To foster inclusivity and respect for Indigenous communities, College staff may incorporate Indigenous voices and content within a variety of contexts. This entails actively seeking out and including the perspectives and scholarship of Indigenous Peoples. It is imperative for non-Indigenous staff to approach this entry point with a great deal of respect, humility, and intentionality, remembering the historical marginalization and ongoing struggles faced by Indigenous communities. Non-Indigenous individuals must refrain from speaking about, or on behalf of, Indigenous Peoples, as this perpetuates the erasure of their autonomy and reinforces colonial power dynamics. It is also essential for the college to create spaces that amplify and uplift Indigenous voices, without overburdening Indigenous colleagues. The College honours the diversity and individuality of Indigenous cultures and knowledge systems.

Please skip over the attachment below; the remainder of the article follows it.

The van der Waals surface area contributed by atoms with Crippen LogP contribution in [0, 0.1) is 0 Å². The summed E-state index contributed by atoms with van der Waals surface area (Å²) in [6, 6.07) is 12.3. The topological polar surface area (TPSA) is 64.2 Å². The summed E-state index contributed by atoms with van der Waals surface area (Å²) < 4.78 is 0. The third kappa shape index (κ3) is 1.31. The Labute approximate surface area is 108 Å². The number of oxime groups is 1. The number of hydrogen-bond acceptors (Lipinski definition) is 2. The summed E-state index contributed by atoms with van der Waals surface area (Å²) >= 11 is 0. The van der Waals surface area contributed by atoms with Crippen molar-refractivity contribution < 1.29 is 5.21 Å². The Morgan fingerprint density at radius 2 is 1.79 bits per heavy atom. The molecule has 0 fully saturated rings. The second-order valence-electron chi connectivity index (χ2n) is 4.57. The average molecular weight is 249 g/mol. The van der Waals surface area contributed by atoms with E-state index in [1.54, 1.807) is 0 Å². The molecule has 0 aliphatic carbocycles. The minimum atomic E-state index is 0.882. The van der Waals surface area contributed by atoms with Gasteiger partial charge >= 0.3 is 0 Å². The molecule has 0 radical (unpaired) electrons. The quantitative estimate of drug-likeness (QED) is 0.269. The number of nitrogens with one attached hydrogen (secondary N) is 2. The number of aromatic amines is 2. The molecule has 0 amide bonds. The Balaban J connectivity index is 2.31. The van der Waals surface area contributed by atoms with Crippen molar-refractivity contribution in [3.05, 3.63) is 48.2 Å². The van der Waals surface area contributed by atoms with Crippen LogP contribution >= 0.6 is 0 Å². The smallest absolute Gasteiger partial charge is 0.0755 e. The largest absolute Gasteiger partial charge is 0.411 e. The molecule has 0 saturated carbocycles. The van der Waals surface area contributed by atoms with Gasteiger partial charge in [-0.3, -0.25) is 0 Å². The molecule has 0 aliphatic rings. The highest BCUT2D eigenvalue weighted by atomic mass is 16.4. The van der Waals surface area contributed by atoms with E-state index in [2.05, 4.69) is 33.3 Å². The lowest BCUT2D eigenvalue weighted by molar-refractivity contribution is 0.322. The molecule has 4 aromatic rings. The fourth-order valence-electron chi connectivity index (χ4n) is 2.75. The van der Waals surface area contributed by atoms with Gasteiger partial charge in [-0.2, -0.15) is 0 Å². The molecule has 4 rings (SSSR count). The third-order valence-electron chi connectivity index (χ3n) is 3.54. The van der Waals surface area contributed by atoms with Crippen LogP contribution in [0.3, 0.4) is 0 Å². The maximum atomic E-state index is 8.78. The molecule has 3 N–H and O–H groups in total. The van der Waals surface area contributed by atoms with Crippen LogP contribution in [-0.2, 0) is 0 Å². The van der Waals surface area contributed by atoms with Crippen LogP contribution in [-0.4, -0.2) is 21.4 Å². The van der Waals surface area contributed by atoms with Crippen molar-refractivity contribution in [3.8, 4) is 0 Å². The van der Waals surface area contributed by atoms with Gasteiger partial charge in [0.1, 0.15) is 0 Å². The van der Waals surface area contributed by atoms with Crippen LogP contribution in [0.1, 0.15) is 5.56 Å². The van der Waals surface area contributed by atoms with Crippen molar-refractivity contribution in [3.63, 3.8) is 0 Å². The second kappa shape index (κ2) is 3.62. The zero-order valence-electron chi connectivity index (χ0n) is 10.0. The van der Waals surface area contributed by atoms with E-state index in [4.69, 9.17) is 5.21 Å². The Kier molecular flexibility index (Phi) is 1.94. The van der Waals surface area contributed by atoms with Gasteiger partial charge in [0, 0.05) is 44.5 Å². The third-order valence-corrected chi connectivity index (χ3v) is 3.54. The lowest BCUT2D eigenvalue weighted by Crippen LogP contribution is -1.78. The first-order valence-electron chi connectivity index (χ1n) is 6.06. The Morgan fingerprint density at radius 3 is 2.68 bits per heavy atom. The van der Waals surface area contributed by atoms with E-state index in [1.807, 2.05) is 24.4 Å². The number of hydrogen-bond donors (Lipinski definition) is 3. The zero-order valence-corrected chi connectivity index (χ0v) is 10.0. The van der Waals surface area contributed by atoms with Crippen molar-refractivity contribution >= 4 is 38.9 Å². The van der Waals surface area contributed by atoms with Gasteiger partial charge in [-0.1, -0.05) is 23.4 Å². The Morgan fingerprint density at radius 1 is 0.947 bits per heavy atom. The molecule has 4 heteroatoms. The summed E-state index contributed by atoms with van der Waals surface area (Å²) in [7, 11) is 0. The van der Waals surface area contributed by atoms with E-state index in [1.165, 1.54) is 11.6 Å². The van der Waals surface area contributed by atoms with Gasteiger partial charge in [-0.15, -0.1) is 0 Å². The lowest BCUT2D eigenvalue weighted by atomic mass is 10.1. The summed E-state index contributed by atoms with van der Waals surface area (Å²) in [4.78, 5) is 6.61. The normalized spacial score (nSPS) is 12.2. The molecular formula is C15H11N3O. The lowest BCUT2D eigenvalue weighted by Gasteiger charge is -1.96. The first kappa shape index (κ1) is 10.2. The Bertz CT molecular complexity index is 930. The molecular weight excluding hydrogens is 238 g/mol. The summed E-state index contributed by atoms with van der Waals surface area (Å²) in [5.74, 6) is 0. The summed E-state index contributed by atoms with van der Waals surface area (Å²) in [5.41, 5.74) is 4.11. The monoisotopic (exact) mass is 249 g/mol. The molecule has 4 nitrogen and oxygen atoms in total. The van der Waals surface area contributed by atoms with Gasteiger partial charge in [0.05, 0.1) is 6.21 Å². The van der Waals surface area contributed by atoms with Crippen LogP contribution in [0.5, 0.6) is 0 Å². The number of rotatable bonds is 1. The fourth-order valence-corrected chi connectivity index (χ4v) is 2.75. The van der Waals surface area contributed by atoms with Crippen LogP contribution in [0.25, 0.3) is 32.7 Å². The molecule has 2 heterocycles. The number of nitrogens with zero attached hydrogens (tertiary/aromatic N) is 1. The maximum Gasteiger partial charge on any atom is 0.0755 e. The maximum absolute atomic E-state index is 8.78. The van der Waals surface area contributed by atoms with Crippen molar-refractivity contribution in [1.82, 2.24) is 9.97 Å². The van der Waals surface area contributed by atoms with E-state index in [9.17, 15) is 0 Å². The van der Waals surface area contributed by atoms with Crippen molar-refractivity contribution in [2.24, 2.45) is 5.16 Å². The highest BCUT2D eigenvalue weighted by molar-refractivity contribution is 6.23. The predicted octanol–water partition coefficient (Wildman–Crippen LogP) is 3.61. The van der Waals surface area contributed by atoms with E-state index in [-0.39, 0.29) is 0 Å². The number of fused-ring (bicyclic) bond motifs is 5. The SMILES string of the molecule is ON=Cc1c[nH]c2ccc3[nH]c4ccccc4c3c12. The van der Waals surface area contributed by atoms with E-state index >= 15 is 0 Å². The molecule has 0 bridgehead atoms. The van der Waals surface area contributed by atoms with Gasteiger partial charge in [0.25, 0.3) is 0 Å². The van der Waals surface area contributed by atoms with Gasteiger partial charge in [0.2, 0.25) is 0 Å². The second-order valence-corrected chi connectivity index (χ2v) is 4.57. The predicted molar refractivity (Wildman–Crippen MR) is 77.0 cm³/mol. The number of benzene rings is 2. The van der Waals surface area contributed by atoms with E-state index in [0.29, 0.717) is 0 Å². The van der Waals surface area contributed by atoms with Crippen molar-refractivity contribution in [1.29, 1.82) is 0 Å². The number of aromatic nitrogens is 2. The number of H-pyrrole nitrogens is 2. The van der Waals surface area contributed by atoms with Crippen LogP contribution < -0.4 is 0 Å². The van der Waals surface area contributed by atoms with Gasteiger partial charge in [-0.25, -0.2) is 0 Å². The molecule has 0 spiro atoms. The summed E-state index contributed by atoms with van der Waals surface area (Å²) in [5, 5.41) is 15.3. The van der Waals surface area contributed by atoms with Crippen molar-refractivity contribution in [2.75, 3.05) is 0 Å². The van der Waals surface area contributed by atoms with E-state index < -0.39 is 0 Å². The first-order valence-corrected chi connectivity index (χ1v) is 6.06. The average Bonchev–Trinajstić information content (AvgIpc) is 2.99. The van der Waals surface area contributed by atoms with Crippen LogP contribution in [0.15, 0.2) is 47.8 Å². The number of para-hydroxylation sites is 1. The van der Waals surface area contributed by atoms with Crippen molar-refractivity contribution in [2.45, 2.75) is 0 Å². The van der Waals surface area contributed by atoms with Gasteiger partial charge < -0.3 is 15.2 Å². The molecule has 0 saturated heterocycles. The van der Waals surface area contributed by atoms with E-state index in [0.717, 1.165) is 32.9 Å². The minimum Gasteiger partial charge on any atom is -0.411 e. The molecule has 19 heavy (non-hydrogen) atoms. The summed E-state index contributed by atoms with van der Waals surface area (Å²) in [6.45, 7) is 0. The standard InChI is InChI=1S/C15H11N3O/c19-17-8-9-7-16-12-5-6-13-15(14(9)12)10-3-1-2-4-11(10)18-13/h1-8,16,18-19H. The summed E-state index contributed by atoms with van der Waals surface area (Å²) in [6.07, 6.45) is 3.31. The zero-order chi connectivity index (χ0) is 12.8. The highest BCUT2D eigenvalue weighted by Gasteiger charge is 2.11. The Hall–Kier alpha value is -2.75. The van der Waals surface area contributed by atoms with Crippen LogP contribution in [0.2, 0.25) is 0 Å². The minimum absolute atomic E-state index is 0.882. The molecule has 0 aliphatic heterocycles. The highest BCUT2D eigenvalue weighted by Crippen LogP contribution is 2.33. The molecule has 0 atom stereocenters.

Examples of what Incorporating Indigenous Voices and Content can include:

  • Building on Pathway 1 and 2 to carefully consider appropriate use of Indigenous content in your teaching
  • Actively seeking out and including the perspectives and scholarship of Indigenous Peoples into course redesign
  • Working with Indigenous Education and the Centre for Innovation in Teaching and Learning to engage in the Dialogues with Indigenous Peoples’ program
  • Responsively creating space for Indigenous knowledge from Elders and other Knowledge Holders, as elaborated upon by Allan et al. (2018)

4. Integrate Indigenous Ways of Knowing, Being, and Doing